by an :n#lish traveler, the first white man to visit the tribe of the Soolimas, near the
sources of the ;ialliba, of a very curious scene. $ body of *iced soldiers fired u*on a
chief who had nothin# to defend himself with but certain talismans. $lthou#h their musets
were *ro*erly loaded and aimed, not a ball could strie him. Salverte #ives a similar case
in his Philosophy of Magic< "In /=20 the ,rince of >ran#e condemned a S*anish *risoner
to be shot at ?uliers. The soldiers tied him to a tree and fired, but he was invulnerable. The
soldiers therefore stri**ed him, to see what armor he wore, but they found only an
amulet. . . . This was taen from him, and death followed the first shot aimed at him."
Those manic on dru#s or alcohol may sometimes even *roduce this effect about them. >n
a "Co*s" show on T6 not too lon# a#o, a man hy*er&active on dru#s .um*ed out of a
buildin# 7@ or A@ feet above #round and then #ot u* and ran away.
The Sioux *laced #reat im*ortance on dreams. $n Indian+s whole life mi#ht be lived so
as to fulfill a dream. $ medicine man usually chose his *ath because he had been directed
to do so in a dream. Tribes often made *lans and followed a course of action based on
dreams received by their leaders. :laborate and arduous rituals such as the Sun ;ance
were undertaen to receive a *ro*hetic vision. 'any warriors underwent "lamentin#" to
receive insi#ht. The Sioux !lac :l described lamentin# as "cryin# for a vision" and said it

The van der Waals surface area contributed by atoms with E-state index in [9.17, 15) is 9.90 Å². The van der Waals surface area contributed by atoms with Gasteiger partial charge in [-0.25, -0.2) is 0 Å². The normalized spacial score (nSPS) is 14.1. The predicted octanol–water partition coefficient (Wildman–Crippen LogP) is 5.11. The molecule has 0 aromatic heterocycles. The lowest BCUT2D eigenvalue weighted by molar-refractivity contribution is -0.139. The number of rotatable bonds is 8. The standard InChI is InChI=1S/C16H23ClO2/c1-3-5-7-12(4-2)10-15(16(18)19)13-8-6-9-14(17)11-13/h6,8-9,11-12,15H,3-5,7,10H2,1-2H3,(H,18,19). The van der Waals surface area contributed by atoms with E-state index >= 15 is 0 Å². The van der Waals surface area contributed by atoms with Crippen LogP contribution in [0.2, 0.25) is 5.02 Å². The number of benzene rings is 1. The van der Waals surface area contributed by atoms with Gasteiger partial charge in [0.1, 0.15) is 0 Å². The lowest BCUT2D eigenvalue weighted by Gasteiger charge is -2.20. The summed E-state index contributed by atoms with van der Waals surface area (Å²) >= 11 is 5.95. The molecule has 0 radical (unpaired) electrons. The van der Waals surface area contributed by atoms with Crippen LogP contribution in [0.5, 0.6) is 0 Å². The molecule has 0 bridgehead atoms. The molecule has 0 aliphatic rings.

usually consisted of #oin# into the wilderness alone for several days of *rayin# and ritual
to Waan Tana.
When he was only thirteen or fourteen, the #reat Sioux Warrior Cra%y )orse
undertoo to have such a vision. )e went off into the mountains to fast and *ray without
tellin# anyone. Constantly *rayin# to Waan Tana, he did not slee* at ni#ht but e*t
himself awae by lyin# on shar* stones. )e received no vision after two days and decided
to #ive u*, feelin# he must be unworthy. >n his way to find his horse he fainted and had a
very *owerful dream.
"$ man on horsebac rode out of the lae. The horse e*t chan#in# colors, and it
floated above the #round, so li#ht was it, the man too, who sat well forward on the horse.
)e wore *lain le##in#s and a sim*le shirt. )is face was un*ainted and he had only a
sin#le feather in his lon# brown hair. )e had a small brown stone tied behind his ear. )e
did not seem to s*ea, but Cra%y )orse heard him none the less.
"The man told Cra%y )orse never to wear a war bonnet, nor to tie u* his horse+s tail
5it was the Sioux custom to tie u* their *onies+ tails in a not9, because the horse needed
his tail when he .um*ed a stream and in summer time to brush flies. )e said that before
#oin# into battle Cra%y )orse should *ass some dust over his horse in lines and streas,
but should not *aint the *ony. $nd he should rub some of the dirt over his own hair and
body. Then he would never be illed by a bullet or by an enemy. !ut he should never tae
anythin# for himself.
"$ll the while the man and horse were floatin#, brushin# aside constant attacs from
a shadowy enemy. !ut he rode strai#ht throu#h them, strai#ht throu#h the flyin# arrows
and lead balls, which always disa**eared before striin# their tar#et. Several times the
man and horse were held bac, it seemed by his own *eo*le comin# u* from behind and
catchin# his arms, but he shoo them off and rode on. $ storm came u* and on the man+s
chee a little %i#%a# of li#htnin# a**eared and a few hail s*ots on his body. Then the storm
*assed, and the man+s *eo*le closed in around him, #rabbin# and *ullin#, while overhead
a haw screamed. Then the dream faded and Cra%y )orse was awae."
Cra%y )orse was once wounded in battle .ust as he be#an to tae a scal*. $s his
dream warned him never to tae anythin# for himself, he never a#ain too scal*s. !efore